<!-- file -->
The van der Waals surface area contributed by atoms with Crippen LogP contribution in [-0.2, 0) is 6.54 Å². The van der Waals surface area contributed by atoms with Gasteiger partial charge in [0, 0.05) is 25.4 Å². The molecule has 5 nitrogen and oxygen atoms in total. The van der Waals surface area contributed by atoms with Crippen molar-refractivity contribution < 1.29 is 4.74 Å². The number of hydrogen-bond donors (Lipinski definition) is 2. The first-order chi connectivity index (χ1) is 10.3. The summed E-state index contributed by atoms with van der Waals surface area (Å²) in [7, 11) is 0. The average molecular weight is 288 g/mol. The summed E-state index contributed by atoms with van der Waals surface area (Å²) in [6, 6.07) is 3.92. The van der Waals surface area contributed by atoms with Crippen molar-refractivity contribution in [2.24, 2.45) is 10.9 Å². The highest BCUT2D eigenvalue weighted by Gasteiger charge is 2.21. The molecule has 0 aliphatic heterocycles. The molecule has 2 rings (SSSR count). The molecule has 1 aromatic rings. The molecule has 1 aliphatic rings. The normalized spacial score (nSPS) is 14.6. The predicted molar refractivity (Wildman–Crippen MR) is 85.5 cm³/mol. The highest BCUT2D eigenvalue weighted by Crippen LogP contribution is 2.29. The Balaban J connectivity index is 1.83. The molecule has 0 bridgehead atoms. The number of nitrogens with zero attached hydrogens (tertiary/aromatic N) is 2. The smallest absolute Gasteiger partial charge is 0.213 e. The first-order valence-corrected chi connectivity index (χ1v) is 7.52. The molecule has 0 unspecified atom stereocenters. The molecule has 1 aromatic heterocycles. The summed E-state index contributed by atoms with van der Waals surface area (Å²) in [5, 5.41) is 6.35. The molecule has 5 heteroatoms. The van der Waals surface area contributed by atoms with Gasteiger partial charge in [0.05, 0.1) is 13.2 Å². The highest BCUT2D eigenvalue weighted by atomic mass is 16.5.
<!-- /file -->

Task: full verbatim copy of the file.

The van der Waals surface area contributed by atoms with Crippen LogP contribution in [-0.2, 0) is 6.54 Å². The van der Waals surface area contributed by atoms with Gasteiger partial charge in [0, 0.05) is 25.4 Å². The molecule has 5 nitrogen and oxygen atoms in total. The van der Waals surface area contributed by atoms with Crippen molar-refractivity contribution < 1.29 is 4.74 Å². The number of hydrogen-bond donors (Lipinski definition) is 2. The first-order chi connectivity index (χ1) is 10.3. The summed E-state index contributed by atoms with van der Waals surface area (Å²) in [7, 11) is 0. The average molecular weight is 288 g/mol. The summed E-state index contributed by atoms with van der Waals surface area (Å²) in [6, 6.07) is 3.92. The van der Waals surface area contributed by atoms with Crippen molar-refractivity contribution in [2.24, 2.45) is 10.9 Å². The highest BCUT2D eigenvalue weighted by Gasteiger charge is 2.21. The molecule has 0 aliphatic heterocycles. The molecule has 2 rings (SSSR count). The molecule has 1 aromatic rings. The molecule has 1 aliphatic rings. The normalized spacial score (nSPS) is 14.6. The predicted molar refractivity (Wildman–Crippen MR) is 85.5 cm³/mol. The highest BCUT2D eigenvalue weighted by Crippen LogP contribution is 2.29. The Balaban J connectivity index is 1.83. The molecule has 0 bridgehead atoms. The number of nitrogens with zero attached hydrogens (tertiary/aromatic N) is 2. The smallest absolute Gasteiger partial charge is 0.213 e. The first-order valence-corrected chi connectivity index (χ1v) is 7.52. The molecule has 0 unspecified atom stereocenters. The molecule has 1 aromatic heterocycles. The summed E-state index contributed by atoms with van der Waals surface area (Å²) in [5, 5.41) is 6.35. The molecule has 5 heteroatoms. The van der Waals surface area contributed by atoms with Gasteiger partial charge in [0.05, 0.1) is 13.2 Å². The highest BCUT2D eigenvalue weighted by atomic mass is 16.5.